This paper aims to determine the effects of processing pineapple fruits into different products and storage of the processed products on the ascorbic acid content.
Pineapples (variety “Queen Victoria”) were processed into juice, jam and sorbet. Vitamin C was analysed by the 2‐6 dichloroindophenol titrimetric method and tests were performed during preparation and storage of the products. The pineapple juice was stored for nine days at 8°C, whilst the jam and sorbet were kept for two months at 22‐25°C and −18°C respectively.
Fresh peeled pineapple fruit contains an average ascorbic acid content of 24.8 mg/100 g of fruit. During the juice making process, peeling led to the highest percentage loss of vitamin C (41.8 per cent) followed by exhausting (23.7 per cent). Processing of pineapples into jam was revealed to be most destructive towards ascorbic acid (a loss of 46.8 per cent) as compared to juice making (38.5 per cent) and sorbet preparation (15.5 per cent). Storage of the three processed products in the specific conditions led to a significant decrease (p<0.05) in vitamin C content, and the highest rate of degradation was in pineapple juice (0.6 mg loss per day).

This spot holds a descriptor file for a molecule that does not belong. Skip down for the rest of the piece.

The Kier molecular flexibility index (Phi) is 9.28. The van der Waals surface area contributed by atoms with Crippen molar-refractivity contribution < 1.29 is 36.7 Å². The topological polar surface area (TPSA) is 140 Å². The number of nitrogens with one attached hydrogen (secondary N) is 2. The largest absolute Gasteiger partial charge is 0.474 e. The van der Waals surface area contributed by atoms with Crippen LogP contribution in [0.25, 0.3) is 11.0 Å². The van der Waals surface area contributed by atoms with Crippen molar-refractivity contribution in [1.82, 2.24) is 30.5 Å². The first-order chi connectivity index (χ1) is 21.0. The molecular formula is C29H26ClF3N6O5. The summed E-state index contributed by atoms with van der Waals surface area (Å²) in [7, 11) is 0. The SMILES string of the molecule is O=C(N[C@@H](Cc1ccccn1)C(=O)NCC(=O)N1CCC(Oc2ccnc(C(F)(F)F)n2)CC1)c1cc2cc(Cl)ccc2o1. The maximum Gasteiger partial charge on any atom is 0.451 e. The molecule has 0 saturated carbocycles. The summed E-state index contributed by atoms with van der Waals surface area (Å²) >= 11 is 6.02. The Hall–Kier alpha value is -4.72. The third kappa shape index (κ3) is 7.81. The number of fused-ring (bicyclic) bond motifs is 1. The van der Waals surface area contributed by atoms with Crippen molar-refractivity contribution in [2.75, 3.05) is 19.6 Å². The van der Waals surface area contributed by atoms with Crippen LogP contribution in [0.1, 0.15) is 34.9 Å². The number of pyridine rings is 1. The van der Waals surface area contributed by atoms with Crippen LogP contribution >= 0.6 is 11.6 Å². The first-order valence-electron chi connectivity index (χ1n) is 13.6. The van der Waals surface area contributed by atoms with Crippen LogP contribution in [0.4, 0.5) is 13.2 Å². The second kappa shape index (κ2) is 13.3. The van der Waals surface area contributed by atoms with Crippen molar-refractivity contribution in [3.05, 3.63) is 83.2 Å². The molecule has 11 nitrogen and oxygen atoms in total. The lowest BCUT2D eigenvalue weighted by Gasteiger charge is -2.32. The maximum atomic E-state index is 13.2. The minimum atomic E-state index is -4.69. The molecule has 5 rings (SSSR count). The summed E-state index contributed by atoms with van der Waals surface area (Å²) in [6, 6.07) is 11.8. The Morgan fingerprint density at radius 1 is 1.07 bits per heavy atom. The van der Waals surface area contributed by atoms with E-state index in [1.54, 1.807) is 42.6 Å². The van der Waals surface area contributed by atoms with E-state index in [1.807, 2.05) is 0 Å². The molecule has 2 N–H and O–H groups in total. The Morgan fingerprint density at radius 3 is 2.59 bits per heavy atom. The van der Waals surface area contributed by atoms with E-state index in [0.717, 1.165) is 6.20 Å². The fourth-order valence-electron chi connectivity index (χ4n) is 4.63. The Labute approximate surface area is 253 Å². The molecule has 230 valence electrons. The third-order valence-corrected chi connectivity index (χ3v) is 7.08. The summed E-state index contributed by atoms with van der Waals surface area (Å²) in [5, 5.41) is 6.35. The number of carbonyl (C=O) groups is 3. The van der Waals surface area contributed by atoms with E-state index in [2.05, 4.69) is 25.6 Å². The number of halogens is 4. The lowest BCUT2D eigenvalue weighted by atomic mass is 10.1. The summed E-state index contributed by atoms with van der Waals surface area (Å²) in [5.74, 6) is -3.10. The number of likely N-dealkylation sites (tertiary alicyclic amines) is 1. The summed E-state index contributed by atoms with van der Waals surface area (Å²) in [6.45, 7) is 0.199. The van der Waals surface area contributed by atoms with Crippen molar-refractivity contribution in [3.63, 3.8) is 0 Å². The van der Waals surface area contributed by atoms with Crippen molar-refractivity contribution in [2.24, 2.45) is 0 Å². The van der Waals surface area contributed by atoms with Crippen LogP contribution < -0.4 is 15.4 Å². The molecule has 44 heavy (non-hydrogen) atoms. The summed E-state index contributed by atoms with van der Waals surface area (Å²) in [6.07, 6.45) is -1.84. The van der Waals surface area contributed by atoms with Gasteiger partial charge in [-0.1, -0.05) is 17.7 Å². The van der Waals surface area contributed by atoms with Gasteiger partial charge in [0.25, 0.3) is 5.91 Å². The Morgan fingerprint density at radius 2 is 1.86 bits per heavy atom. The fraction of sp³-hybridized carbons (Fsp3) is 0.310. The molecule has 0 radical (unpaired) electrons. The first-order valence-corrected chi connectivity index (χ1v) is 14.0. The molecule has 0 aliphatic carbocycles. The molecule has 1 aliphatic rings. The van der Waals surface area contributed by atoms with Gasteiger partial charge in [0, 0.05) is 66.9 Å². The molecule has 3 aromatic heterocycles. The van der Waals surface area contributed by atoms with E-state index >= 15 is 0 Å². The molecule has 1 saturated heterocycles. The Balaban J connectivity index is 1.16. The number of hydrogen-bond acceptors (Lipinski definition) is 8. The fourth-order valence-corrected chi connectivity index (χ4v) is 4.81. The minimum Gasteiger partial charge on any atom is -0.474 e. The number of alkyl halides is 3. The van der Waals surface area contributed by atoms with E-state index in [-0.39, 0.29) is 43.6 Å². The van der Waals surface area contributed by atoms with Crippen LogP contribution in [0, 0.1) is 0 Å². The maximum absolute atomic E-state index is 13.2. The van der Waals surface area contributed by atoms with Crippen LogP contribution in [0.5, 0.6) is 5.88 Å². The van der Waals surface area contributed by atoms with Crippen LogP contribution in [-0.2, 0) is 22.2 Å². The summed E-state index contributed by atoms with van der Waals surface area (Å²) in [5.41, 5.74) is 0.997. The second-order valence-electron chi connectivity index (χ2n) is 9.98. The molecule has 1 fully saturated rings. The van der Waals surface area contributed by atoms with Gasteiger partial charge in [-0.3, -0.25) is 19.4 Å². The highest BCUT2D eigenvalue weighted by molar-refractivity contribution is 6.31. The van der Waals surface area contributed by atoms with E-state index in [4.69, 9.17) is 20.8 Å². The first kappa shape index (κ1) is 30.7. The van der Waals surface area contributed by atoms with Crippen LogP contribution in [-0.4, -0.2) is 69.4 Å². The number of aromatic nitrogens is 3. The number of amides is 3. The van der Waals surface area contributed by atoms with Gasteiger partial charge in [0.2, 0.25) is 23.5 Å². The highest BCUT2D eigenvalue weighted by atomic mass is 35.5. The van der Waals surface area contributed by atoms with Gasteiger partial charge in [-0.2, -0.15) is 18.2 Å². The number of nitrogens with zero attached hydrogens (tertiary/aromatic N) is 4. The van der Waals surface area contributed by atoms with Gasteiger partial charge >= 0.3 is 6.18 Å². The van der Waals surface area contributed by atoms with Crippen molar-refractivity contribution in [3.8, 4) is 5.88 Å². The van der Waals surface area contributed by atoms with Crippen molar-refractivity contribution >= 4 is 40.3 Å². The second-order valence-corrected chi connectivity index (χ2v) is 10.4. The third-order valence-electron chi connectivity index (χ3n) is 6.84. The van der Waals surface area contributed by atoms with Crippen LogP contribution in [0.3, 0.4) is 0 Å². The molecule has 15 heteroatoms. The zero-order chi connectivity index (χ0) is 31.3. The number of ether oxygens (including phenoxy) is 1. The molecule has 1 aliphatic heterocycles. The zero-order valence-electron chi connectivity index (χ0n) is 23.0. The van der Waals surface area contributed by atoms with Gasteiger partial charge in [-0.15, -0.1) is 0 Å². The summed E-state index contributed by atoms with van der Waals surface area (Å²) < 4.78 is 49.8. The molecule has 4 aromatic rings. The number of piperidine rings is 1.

This paper deals with the retention of vitamin C potency in pineapple products, which is important both to consumers concerned with maintaining good health, and to pineapple processors, who are interested in quality assurance, nutrient labelling and product storage.
Uckiah, A., Goburdhun, D. and Ruggoo, A. (2009), "Vitamin C content during processing and storage of pineapple", Nutrition & Food Science, Vol. 39 No. 4, pp. 398-412. https://doi.org/10.1108/00346650910976275
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